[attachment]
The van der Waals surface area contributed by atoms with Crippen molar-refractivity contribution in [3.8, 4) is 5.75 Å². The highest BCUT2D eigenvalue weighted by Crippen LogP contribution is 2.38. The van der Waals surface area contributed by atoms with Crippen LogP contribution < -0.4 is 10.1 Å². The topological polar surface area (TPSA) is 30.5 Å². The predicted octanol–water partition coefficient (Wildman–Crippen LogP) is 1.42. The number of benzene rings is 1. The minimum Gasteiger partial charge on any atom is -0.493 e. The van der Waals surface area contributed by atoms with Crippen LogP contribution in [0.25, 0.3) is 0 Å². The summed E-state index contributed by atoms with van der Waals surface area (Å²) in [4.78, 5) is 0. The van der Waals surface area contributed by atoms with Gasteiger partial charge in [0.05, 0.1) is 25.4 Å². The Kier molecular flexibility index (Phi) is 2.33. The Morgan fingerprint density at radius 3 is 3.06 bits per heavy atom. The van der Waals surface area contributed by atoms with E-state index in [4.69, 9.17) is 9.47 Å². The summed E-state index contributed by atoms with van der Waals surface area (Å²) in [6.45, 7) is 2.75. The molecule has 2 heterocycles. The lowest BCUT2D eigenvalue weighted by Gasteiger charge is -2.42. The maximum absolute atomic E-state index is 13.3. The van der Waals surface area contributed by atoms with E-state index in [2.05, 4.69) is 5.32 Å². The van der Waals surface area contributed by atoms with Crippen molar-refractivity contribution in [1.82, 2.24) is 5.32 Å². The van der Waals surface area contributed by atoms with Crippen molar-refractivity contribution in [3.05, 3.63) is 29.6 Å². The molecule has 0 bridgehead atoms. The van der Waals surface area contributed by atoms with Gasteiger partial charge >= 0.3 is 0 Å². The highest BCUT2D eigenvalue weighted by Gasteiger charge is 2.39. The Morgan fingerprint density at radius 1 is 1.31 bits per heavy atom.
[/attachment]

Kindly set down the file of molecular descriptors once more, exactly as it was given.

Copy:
The van der Waals surface area contributed by atoms with Crippen molar-refractivity contribution in [3.8, 4) is 5.75 Å². The highest BCUT2D eigenvalue weighted by Crippen LogP contribution is 2.38. The van der Waals surface area contributed by atoms with Crippen LogP contribution < -0.4 is 10.1 Å². The topological polar surface area (TPSA) is 30.5 Å². The predicted octanol–water partition coefficient (Wildman–Crippen LogP) is 1.42. The number of benzene rings is 1. The minimum Gasteiger partial charge on any atom is -0.493 e. The van der Waals surface area contributed by atoms with Crippen LogP contribution in [0.25, 0.3) is 0 Å². The summed E-state index contributed by atoms with van der Waals surface area (Å²) in [4.78, 5) is 0. The van der Waals surface area contributed by atoms with Gasteiger partial charge in [0.05, 0.1) is 25.4 Å². The Kier molecular flexibility index (Phi) is 2.33. The Morgan fingerprint density at radius 3 is 3.06 bits per heavy atom. The van der Waals surface area contributed by atoms with E-state index in [4.69, 9.17) is 9.47 Å². The summed E-state index contributed by atoms with van der Waals surface area (Å²) in [6.45, 7) is 2.75. The molecule has 2 heterocycles. The lowest BCUT2D eigenvalue weighted by Gasteiger charge is -2.42. The maximum absolute atomic E-state index is 13.3. The van der Waals surface area contributed by atoms with E-state index in [2.05, 4.69) is 5.32 Å². The van der Waals surface area contributed by atoms with Crippen molar-refractivity contribution in [1.82, 2.24) is 5.32 Å². The van der Waals surface area contributed by atoms with Crippen molar-refractivity contribution in [3.05, 3.63) is 29.6 Å². The molecule has 0 bridgehead atoms. The van der Waals surface area contributed by atoms with Gasteiger partial charge >= 0.3 is 0 Å². The highest BCUT2D eigenvalue weighted by Gasteiger charge is 2.39. The Morgan fingerprint density at radius 1 is 1.31 bits per heavy atom.